Tuesday, August 12, 2008

Authorial Voice in 'Mr Pip'

Lloyd Jones, author of Mr Pip (2006), has written 14 books since 1991, including novels and children’s stories. In that time frame, he has either been short-listed for or won a dozen or so national book awards, including at least one children’s book award. The latter implies that Jones is adept at knowing how to ‘speak’ to children, which brings us to the question of the authorial voice in Mr Pip: Jones chose a university graduate named Matilda recalling her life at age 14 onwards in a village in Bougainville cut off from the outside world by an encircling war.

Before discussing Matilda, let us backtrack for a moment to an essay called ‘The Godly Roof', which was written by R. A. Copland and first appeared in the New Zealand periodical Landfall in 1968. In the essay Copland discusses the authorial voice in literature, particularly that of Frank Sargeson. For Copland, authors continually battle with what level of intelligence to give their characters without it seeming forced. If we apply that statement to Emma Neale’s 2006 novel Relative Strangers, it was not a huge jump for Neale – who holds a PhD on expatriate New Zealand women writers – to speak in the voice of the protagonist Chloe, who also has an enquiring mind and is continually taking night courses to keep herself intellectually stimulated. Likewise in the 1987 novel Dirty Work written by Nigel Cox, the protagonist Gina Tully is a middle class girl with a college education, so it is not a huge jump for Cox to emulate Tully’s voice, however, crossing the gender divide to speak as a ‘postmodern Ms’ no doubt was.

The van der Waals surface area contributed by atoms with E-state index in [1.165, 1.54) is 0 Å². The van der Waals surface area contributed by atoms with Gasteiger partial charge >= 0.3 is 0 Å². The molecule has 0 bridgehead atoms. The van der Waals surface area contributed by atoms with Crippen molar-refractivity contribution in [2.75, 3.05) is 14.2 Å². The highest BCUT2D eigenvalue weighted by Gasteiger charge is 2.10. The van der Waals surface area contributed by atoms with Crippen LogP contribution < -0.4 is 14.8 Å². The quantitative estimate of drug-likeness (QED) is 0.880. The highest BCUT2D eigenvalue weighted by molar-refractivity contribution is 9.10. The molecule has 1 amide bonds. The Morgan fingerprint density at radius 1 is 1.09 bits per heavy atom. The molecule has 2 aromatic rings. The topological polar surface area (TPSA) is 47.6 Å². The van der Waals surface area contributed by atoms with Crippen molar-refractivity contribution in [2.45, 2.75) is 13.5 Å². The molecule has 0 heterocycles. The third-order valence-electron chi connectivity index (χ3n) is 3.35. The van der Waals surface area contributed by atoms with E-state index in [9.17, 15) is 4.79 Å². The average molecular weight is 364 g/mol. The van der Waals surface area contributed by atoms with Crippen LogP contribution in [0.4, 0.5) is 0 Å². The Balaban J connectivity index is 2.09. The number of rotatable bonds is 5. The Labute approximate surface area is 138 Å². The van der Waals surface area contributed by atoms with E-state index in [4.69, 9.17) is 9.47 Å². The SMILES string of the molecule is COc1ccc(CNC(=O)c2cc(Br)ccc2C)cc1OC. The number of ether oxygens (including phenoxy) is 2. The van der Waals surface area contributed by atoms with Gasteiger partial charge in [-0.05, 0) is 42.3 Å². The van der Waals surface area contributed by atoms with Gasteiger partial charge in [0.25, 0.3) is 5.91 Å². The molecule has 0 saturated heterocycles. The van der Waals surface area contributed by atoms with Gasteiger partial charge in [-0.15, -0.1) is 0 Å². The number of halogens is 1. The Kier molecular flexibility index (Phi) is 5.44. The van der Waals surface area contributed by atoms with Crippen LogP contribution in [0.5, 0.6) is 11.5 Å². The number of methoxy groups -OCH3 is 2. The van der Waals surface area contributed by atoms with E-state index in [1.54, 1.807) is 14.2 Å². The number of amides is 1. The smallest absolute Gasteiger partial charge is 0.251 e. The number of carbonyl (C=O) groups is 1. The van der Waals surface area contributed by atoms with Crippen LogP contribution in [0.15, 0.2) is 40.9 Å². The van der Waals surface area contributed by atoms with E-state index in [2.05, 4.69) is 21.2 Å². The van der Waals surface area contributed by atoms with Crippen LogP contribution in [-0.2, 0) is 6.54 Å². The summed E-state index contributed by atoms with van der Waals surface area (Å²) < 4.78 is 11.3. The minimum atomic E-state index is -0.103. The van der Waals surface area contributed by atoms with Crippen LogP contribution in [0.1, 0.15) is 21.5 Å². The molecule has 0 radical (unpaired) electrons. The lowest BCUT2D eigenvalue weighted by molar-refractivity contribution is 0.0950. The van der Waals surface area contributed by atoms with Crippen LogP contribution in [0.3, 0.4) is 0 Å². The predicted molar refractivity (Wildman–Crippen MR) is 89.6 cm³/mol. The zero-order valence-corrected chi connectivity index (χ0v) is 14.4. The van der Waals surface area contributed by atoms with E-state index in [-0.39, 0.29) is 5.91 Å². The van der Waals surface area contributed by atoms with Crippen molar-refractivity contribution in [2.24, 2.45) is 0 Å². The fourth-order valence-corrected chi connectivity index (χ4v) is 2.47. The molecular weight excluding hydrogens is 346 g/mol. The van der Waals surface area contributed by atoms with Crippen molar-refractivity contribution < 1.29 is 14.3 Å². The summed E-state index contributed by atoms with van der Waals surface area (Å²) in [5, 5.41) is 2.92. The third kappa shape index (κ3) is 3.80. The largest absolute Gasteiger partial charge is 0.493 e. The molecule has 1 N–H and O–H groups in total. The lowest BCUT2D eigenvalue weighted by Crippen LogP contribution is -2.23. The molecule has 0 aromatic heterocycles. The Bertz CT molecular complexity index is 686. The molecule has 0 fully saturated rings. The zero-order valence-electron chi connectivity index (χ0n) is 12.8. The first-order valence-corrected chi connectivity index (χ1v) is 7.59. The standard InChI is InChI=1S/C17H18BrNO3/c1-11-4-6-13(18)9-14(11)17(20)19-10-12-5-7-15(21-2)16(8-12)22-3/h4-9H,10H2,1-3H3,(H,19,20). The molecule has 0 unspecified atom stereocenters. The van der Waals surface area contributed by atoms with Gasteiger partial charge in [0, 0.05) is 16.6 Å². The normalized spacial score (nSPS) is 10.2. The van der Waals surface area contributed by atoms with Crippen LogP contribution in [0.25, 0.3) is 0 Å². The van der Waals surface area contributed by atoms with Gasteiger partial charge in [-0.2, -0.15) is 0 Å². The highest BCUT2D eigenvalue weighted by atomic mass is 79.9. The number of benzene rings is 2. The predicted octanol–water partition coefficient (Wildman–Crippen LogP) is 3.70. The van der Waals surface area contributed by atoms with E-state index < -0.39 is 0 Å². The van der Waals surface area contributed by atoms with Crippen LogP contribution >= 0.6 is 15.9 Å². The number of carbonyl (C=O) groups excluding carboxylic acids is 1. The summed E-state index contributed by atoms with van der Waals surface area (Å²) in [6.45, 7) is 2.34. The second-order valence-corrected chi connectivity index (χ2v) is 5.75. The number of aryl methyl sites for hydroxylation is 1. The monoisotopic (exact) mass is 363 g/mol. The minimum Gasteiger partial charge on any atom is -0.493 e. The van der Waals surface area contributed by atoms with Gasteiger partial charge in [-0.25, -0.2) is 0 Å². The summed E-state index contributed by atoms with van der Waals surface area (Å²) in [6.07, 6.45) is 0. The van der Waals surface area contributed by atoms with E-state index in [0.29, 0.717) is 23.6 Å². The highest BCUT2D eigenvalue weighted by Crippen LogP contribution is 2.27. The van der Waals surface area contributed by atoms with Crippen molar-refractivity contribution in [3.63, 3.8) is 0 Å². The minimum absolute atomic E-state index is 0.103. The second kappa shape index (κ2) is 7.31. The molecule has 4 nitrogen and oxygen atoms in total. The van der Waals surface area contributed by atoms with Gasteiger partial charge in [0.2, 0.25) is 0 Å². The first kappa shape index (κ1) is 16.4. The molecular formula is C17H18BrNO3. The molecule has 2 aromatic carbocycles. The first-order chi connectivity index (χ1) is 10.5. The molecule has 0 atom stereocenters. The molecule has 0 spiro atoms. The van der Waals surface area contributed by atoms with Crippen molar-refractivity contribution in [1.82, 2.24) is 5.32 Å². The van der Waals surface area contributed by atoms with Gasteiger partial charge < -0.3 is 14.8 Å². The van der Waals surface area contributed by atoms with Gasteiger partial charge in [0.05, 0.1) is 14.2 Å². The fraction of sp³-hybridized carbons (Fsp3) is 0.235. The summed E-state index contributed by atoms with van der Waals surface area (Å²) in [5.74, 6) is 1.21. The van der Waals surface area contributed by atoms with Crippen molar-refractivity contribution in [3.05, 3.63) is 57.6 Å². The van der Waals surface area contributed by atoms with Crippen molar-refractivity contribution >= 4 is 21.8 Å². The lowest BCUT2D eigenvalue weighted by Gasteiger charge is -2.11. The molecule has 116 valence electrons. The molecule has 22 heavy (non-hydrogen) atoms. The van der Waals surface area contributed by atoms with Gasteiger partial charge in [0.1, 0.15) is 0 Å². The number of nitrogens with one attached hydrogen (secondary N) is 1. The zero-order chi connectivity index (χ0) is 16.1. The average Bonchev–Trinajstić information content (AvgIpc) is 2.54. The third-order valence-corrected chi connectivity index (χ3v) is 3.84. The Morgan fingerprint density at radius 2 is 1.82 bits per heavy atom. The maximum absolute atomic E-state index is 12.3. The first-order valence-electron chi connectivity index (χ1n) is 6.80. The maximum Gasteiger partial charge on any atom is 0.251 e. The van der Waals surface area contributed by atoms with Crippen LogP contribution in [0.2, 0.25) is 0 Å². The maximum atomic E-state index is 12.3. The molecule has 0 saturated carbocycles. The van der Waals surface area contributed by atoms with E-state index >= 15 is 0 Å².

In short, both the above authors and their protagonists are almost like us. In contrast, Copland writes that Sargeson wrote with his left hand (not literally) to achieve the realism of his characters, so distanced were they from his intellect.

So how does Copland’s discussion about what level of intelligence to give a book’s character transfer to Mr Pip? At age 14, Matilda is at a very convenient and versatile age as a protagonist. She is old enough to comprehend what the adults in the village talk about and has access to the world of children through her classmates. Yet she is still exposed to the violence of war, as can be seen in the segment where her mother sacrifices herself to save Matilda from being raped. But why did Jones choose a female voice? One answer is that if the narrator had been a male from the same age group, he would have been preoccupied with whether he should join the rebels, as other boys around his age had done, or whether he would eventually be forced to. In short, the male world and the war would have overridden the narrative. So by having a young woman as narrator, Mr Pip keeps the narrative out in the open, within the village dynamics, not hidden in the jungle with the fighters. Plus, for much of the time during the book, the narrator appears to be either absorbed in a literary world, or in shock after experiencing close at hand the horrors of war, a condition that in the real world creates a sort of tunnel vision. Both devices are handy veils if the author is not quite knowledgeable about a lived reality.

Finally, in keeping with his previous books targeting children, to some extent Jones is using a author's device that has worked for him before. In 2004 he wrote Everything You Need to Know About the World by Simon Eliot. The book was a finalist in the 2005 New Zealand Post Book Awards for Children. In the book a narrator named Simon Eliot creates a worldview for children in the 9-14 years age group. Sound familiar? The upper level of the target age group is the same age as Matilda, the protagonist in Mr Pip. Jones is familiar with the dialogue of that age group.

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